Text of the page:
• A police officer patrols the beach next to the synthetic plank boardwalk in Spring Lake, New Jersey, which was mostly destroyed and rendered unusable by Hurricane Irene.

    Beaches along the Atlantic coast took a beating over the weekend from Hurricane Irene, which caused heavy damage to some popular seaside tourist towns while sparing others the worst of its powerful wind and waves.

  • The people of Mineral, Va., were starting to whether Mother Nature had it in for them.

  • Plastic tape blocks the entrance to the Chambers St subway station August 27, 2011 in New York City. In anticipation of a large storm or hurricane hitting the city, the New York City mass transit network, the nation’s largest, closed at noon on Saturday, ending subway, bus, and commuter rail service until Monday.

    Damage from Irene appears to be less than feared, a bit of reassuring news for a fragile economy.

  • irene_camry_submerged_nj_200.jpg

    From North Carolina to Pennsylvania, Hurricane Irene appeared to have fallen short of the doomsday predictions. But with rivers still rising, and roads impassable because of high water and fallen trees, it could be days before the full extent of the damage is known.

  • Plastic tape blocks the entrance to the Chambers St subway station August 27, 2011 in New York City. In anticipation of a large storm or hurricane hitting the city, the New York City mass transit network, the nation’s largest, closed at noon on Saturday, ending subway, bus, and commuter rail service until Monday.

    Hurricane Irene and the closure of at least 1,000 theater locations along the East Coast is expected to put a dent in this weekend's domestic box office.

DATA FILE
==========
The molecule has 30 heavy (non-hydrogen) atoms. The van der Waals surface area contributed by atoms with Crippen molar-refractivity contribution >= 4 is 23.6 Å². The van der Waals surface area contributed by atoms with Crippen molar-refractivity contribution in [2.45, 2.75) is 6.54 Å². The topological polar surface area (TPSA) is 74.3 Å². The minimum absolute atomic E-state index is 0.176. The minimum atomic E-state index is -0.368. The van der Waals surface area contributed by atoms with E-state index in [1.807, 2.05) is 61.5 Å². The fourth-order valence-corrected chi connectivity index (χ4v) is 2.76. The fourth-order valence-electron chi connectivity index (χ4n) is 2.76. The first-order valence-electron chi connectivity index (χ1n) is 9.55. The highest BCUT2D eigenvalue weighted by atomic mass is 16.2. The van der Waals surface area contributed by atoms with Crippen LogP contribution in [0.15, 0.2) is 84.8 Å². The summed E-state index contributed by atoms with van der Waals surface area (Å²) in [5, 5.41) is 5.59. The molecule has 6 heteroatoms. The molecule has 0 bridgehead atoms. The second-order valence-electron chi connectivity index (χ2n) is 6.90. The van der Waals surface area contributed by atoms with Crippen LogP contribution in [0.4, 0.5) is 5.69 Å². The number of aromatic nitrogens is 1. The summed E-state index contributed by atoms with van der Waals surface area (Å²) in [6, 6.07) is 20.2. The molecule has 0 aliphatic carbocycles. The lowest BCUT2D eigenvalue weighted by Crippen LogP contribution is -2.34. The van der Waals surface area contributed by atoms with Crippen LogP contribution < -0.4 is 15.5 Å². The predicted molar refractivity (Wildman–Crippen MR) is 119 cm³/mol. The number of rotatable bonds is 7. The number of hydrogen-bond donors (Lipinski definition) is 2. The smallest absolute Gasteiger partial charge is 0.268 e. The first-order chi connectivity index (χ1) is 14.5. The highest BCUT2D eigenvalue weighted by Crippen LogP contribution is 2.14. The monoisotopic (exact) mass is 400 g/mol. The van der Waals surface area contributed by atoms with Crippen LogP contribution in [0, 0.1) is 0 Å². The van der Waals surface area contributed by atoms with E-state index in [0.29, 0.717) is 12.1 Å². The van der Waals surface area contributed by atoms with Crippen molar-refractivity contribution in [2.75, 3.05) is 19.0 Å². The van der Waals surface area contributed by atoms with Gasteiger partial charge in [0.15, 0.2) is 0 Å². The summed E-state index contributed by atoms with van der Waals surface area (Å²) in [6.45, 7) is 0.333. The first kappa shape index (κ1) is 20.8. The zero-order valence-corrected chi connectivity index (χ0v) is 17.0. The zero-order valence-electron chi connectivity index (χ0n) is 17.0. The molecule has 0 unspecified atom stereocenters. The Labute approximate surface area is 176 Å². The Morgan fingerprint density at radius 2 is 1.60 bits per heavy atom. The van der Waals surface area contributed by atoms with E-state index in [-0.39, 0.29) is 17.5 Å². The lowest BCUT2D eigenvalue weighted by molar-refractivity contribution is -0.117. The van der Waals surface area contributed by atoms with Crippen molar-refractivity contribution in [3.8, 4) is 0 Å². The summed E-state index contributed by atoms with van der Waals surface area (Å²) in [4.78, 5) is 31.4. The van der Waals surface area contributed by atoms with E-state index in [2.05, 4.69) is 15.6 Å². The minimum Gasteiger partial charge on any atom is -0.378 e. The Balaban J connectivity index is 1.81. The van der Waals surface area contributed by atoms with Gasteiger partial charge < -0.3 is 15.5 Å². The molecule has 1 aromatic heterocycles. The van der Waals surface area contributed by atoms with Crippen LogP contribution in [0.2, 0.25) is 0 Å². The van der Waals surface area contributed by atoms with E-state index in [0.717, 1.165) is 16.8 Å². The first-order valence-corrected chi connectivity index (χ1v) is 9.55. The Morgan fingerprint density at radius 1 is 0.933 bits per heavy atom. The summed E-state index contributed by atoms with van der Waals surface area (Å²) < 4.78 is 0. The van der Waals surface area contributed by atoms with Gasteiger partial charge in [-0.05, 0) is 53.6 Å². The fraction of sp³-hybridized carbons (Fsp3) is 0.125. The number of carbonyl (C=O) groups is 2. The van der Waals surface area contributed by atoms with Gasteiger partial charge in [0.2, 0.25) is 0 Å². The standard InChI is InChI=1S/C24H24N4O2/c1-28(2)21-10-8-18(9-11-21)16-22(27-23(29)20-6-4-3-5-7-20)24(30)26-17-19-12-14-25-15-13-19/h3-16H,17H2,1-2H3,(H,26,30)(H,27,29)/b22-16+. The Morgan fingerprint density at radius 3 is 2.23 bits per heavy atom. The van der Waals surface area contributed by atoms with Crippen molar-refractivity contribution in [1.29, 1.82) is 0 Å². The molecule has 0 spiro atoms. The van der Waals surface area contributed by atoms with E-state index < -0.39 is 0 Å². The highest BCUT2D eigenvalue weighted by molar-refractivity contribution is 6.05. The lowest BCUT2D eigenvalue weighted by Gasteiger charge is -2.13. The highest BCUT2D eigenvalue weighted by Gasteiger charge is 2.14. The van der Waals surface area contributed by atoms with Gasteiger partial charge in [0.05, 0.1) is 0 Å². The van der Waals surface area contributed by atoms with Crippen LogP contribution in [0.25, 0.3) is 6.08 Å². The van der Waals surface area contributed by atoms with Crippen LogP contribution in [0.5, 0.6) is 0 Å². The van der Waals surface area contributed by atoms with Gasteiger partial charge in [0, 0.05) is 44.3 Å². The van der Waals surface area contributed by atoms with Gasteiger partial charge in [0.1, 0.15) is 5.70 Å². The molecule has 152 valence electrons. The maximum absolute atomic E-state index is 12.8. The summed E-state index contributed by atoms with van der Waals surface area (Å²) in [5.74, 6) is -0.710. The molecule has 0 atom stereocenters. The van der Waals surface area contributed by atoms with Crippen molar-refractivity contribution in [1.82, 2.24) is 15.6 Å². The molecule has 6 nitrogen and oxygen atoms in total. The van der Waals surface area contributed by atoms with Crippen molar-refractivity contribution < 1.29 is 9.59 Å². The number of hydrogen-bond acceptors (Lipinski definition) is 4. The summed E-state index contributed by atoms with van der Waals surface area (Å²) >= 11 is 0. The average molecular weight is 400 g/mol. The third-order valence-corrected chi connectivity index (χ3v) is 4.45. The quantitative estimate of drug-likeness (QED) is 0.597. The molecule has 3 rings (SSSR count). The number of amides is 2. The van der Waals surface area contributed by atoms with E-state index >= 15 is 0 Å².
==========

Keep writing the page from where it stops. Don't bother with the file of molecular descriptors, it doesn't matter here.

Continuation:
• From the 40th floor of the Millenium Hilton, the World Trade Center site below me is oddly quiet. There are very few construction workers on site. The crane above Building 4 is directly across from me.

  • So far in 2011, the storm of the Hurricane season is Irene, a category 2 hurricane that is expected to affect the Eastern US  The storm has already passed through the Carribean, causing widespread damage while the Eastern US prepares for landfall. The entire eastern seaboard is being told to expect high winds and flooding as a result of the storm, although the resulting damage is anyone's guess. CNBC.com will be updating this slideshow with fresh images of the storm as they come in, illustrating

    From emergency preparation to landfall, see how the Northeast is impacted by Hurricane Irene.

  • Stormy Weather - A CNBC Special Report

    The "Fast Money" traders discuss possible ways to trade this massive storm.

  • With more than 50 million people potentially in Hurricane Irene's path, residents along the US east coast stocked up on food and water and worked to secure homes, vehicles and boats.

  • Hurricane

    Hurricane Irene is expected to cause billions of dollars in damage in 14 states along the eastern U.S. seacoast, but property/casualty insurance companies are not expected to see much of a hit from damage claims.